Power Rankings: 2014 Tour Championship

By Will GraySeptember 9, 2014, 4:52 pm

This week marks the 45th (and final) event of the 2013-14 PGA Tour season, as the playoffs conclude with the Tour Championship. A field of 29 players will tee it up this week at East Lake Golf Club, where a FedEx Cup champion will also be crowned.

Be sure to join the Golf Channel Fantasy Challenge to test yourself against our panel of experts, including defending champion Charlie Rymer. Click here for full fantasy assistance, including stats and picks.

Henrik Stenson won here a year ago over Jordan Spieth and Steve Stricker, but failed to qualify for this year's event. Here are 10 names to watch outside Atlanta:

1. Jim Furyk: He quietly tied for third last week in Denver, and now returns to East Lake where he won both the Tour Championship and FedEx Cup crowns in 2010. Furyk is still without a win this year, but he's been among the most consistent performers all summer, with exactly half of his last 12 starts going for top-five finishes.

2. Rory McIlroy: If he can avoid the four-putts, he just might leave Atlanta with the FedEx Cup. McIlroy still netted a T-8 in Denver despite his putting woes, and now looks to check another accomplishment off his to-do list in what has already been a career year. He contended well into the weekend at East Lake in his lone prior appearance in 2012, netting a T-10 finish despite a Sunday 74.

3. Billy Horschel: Horschel has the ability to get hot and stay hot, a feature that was on full display last week at Cherry Hills. He heads to East Lake as one of five players who control their own FedEx Cup destiny, and it's a course where he tied for seventh in his 2013 debut. East Lake rewards tee-to-green consistency, and Horschel ranks fourth on Tour in GIR percentage.

4. Adam Scott: Scott is somehow flying under the radar despite the fact that he hasn't finished worse than T-16 since the Players Championship. The Aussie ranks third this season in scoring average, 10th in total driving and 11th in GIR percentage, a combination that should put his name again near the top of the leaderboard on a course where he won back in 2006.

5. Justin Rose: Rose finished in the middle of the pack last week after skipping the Deutsche Bank Championship, but he now heads to a course where he was a runner-up in 2012 and finished sixth a year ago. He ranks fifth in the new strokes gained, tee-to-green category, seventh in the all-around and 10th in scoring average, which means the Englishman is likely to contend at East Lake for the third straight year.

6. Rickie Fowler: Like Furyk, Fowler is looking to end a successful season by notching his first win. While his track record at East Lake isn't the best - a T-23 finish in 2012, his lone prior start - he does have six top-10 finishes in his last seven starts, a streak that dates back to the U.S. Open and includes a T-4 finish last week in Denver.

7. Jordan Spieth: It was just a year ago that Spieth capped an unprecedented rookie season with a runner-up finish in the Tour Championship, and while his sophomore season has brought more of the same, he's cooled somewhat in recent weeks. Spieth bounced back last week with a T-8 finish at Cherry Hills, and now returns to a venue where he has more experience than a third of the field - surely a first in his brief career.

8. Sergio Garcia: Garcia flirted with victory in Denver before unraveling over the weekend, but his game should again allow him to contend this week at East Lake, where he tied for ninth last year and also notched high finishes in both 2007 (fourth) and 2008 (second). The Spaniard has turned it around on the greens, and now ranks second on Tour in overall strokes gained.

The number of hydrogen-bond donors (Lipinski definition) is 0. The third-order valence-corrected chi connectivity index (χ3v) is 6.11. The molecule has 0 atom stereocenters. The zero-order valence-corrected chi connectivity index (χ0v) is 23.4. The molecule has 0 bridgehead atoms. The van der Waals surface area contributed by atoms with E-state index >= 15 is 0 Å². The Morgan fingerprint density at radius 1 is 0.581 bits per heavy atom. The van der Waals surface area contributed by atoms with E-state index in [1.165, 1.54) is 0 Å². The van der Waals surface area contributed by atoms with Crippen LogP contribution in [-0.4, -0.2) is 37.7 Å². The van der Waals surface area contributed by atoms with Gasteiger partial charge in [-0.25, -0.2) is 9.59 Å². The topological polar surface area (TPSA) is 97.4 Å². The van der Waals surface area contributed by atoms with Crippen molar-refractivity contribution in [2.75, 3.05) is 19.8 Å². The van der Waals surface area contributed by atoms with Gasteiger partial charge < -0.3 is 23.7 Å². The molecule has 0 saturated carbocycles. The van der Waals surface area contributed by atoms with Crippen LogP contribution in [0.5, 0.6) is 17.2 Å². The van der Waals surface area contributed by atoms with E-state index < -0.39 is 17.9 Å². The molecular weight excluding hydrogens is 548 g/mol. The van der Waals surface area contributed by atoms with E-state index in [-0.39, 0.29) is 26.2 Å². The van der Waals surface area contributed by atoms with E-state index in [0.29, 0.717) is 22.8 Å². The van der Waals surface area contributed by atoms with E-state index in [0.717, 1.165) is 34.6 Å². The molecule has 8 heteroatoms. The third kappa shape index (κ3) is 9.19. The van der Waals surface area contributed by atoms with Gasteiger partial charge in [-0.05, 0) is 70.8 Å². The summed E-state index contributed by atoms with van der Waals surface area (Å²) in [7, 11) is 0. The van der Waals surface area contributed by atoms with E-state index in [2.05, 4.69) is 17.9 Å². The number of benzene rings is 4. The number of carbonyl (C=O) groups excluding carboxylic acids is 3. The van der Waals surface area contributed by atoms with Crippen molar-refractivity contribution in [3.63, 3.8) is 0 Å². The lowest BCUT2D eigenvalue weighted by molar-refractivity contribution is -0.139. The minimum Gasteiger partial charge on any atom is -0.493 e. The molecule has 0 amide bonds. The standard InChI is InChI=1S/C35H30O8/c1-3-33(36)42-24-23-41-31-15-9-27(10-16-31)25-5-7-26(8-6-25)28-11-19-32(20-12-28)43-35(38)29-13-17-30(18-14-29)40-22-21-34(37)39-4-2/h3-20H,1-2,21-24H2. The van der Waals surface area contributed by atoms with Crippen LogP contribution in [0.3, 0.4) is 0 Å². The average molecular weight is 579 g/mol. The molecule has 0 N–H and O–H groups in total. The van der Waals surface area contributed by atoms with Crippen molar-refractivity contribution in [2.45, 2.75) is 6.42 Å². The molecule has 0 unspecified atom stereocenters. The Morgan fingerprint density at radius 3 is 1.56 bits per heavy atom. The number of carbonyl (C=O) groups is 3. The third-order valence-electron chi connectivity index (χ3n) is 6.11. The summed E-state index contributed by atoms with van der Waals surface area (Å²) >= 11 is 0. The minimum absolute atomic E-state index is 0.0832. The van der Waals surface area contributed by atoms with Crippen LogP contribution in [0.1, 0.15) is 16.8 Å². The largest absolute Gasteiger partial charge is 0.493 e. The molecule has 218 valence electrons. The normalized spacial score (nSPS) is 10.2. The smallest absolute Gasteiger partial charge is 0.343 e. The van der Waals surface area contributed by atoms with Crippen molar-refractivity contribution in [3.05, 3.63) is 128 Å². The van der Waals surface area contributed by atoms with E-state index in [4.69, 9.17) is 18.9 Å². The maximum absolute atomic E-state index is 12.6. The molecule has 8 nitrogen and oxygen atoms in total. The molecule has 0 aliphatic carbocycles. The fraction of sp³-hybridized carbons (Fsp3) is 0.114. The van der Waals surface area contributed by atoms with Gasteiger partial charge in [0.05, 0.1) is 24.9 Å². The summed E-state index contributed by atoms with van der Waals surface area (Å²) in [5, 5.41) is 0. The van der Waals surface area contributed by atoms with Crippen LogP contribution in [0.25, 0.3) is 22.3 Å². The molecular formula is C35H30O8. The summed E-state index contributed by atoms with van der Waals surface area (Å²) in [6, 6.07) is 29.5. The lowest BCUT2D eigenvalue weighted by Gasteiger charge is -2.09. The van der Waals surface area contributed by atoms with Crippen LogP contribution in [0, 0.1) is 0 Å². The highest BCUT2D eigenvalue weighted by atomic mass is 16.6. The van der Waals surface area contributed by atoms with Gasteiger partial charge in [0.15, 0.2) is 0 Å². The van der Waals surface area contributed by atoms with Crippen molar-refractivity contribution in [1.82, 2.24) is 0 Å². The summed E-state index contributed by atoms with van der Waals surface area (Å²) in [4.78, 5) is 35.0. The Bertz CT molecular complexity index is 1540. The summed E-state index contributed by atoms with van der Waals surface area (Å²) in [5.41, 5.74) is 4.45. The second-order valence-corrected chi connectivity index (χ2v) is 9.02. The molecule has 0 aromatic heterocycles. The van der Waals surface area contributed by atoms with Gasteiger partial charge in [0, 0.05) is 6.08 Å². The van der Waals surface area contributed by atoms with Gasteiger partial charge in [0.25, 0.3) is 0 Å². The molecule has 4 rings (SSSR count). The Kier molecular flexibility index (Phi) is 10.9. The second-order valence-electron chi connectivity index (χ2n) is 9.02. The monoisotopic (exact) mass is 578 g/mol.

9. Bill Haas: Haas knows what it takes to win at East Lake, having done so three years ago, and he hasn't finished worse than T-16 in any of the first three playoff events. One of the most consistent players this season, he enters this week ranked ninth in GIR percentage and coming off a 67-68 weekend at Cherry Hills, where he finished T-15.

10. Bubba Watson: Watson will have plenty of support from the Georgia Bulldog crowd in Atlanta, and he comes in off of three straight 66s en route to a runner-up finish at the BMW. Watson's game at first glance doesn't appear ideally suited for East Lake, but he did tie for fifth in his most recent appearance (2012) and ranks sixth on Tour this season in the all-around.

Getty Images

Stock Watch: Strange grumpy; Tiger Time again?

By Ryan LavnerJanuary 23, 2018, 1:00 pm

Each week on GolfChannel.com, we’ll examine which players’ stocks and trends are rising and falling in the world of golf.

RISING

Jon Rahm (+9%): This should put his whirlwind 17 months in the proper context: Rahm (38) has earned four worldwide titles in 25 fewer starts – or a full season quicker – than Jordan Spieth (63). This kid is special.

Tommy Fleetwood (+7%): Putting on a stripe show in windy conditions, the Englishman defended his title in Abu Dhabi (thanks to a back-nine 30) and capped a 52-week period in which he won three times, contended in majors and WGCs, and soared inside the top 15 in the world.

Sergio (+3%): Some wholesale equipment changes require months of adjustments. In Garcia’s case, it didn’t even take one start, as the new Callaway staffer dusted the field by five shots in Singapore.

Rory (+2%): Sure, it was a deflating Sunday finish, as he shot his worst round of the week and got whipped by Fleetwood, but big picture he looked refreshed and built some momentum for the rest of his pre-Masters slate. That’s progress.

Ken Duke (+1%): Looking ahead to the senior circuit, Duke, 48, still needs a place to play for the next few years. Hopefully a few sponsors saw what happened in Palm Springs, because his decision to sub in for an injured Corey Pavin for the second and third rounds – with nothing at stake but his amateur partner’s position on the leaderboard – was as selfless as it gets.


FALLING

Austin Cook (-1%): The 54-hole leader in the desert, he closed with 75 – the worst score of anyone inside the top 40. Oy.